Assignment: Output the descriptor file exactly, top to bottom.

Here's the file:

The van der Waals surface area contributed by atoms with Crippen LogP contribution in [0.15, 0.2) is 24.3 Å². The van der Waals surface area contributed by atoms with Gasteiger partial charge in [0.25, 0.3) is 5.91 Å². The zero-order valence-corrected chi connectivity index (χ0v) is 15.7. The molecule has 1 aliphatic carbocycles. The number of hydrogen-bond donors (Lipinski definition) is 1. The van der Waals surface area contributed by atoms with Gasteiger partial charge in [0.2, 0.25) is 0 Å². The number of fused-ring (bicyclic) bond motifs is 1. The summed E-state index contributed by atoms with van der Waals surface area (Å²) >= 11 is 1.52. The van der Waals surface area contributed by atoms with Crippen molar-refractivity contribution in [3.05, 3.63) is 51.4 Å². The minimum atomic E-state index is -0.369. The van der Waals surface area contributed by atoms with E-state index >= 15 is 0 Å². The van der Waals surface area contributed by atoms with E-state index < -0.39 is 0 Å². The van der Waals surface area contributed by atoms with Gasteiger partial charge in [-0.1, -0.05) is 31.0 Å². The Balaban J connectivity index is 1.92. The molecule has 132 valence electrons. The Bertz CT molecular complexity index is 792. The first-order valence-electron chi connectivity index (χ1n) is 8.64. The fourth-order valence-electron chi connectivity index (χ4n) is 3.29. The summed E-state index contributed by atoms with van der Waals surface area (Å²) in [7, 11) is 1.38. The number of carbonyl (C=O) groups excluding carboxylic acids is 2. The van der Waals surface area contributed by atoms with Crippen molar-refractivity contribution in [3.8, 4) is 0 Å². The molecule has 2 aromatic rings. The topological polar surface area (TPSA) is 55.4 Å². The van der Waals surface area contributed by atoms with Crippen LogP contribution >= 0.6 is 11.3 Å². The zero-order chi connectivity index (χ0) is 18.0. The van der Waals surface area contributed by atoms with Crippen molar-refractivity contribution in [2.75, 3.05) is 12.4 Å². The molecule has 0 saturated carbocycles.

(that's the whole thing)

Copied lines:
The van der Waals surface area contributed by atoms with Crippen LogP contribution in [0.15, 0.2) is 24.3 Å². The van der Waals surface area contributed by atoms with Gasteiger partial charge in [0.25, 0.3) is 5.91 Å². The zero-order valence-corrected chi connectivity index (χ0v) is 15.7. The molecule has 1 aliphatic carbocycles. The number of hydrogen-bond donors (Lipinski definition) is 1. The van der Waals surface area contributed by atoms with Gasteiger partial charge in [0.2, 0.25) is 0 Å². The number of fused-ring (bicyclic) bond motifs is 1. The summed E-state index contributed by atoms with van der Waals surface area (Å²) >= 11 is 1.52. The van der Waals surface area contributed by atoms with Crippen molar-refractivity contribution in [3.05, 3.63) is 51.4 Å². The minimum atomic E-state index is -0.369. The van der Waals surface area contributed by atoms with E-state index >= 15 is 0 Å². The van der Waals surface area contributed by atoms with E-state index < -0.39 is 0 Å². The van der Waals surface area contributed by atoms with Gasteiger partial charge in [-0.1, -0.05) is 31.0 Å². The Balaban J connectivity index is 1.92. The molecule has 132 valence electrons. The Bertz CT molecular complexity index is 792. The first-order valence-electron chi connectivity index (χ1n) is 8.64. The fourth-order valence-electron chi connectivity index (χ4n) is 3.29. The summed E-state index contributed by atoms with van der Waals surface area (Å²) in [7, 11) is 1.38. The number of carbonyl (C=O) groups excluding carboxylic acids is 2. The van der Waals surface area contributed by atoms with Crippen molar-refractivity contribution in [3.8, 4) is 0 Å². The molecule has 2 aromatic rings. The topological polar surface area (TPSA) is 55.4 Å². The van der Waals surface area contributed by atoms with Crippen LogP contribution >= 0.6 is 11.3 Å². The zero-order chi connectivity index (χ0) is 18.0. The van der Waals surface area contributed by atoms with Crippen molar-refractivity contribution in [2.75, 3.05) is 12.4 Å². The molecule has 0 saturated carbocycles.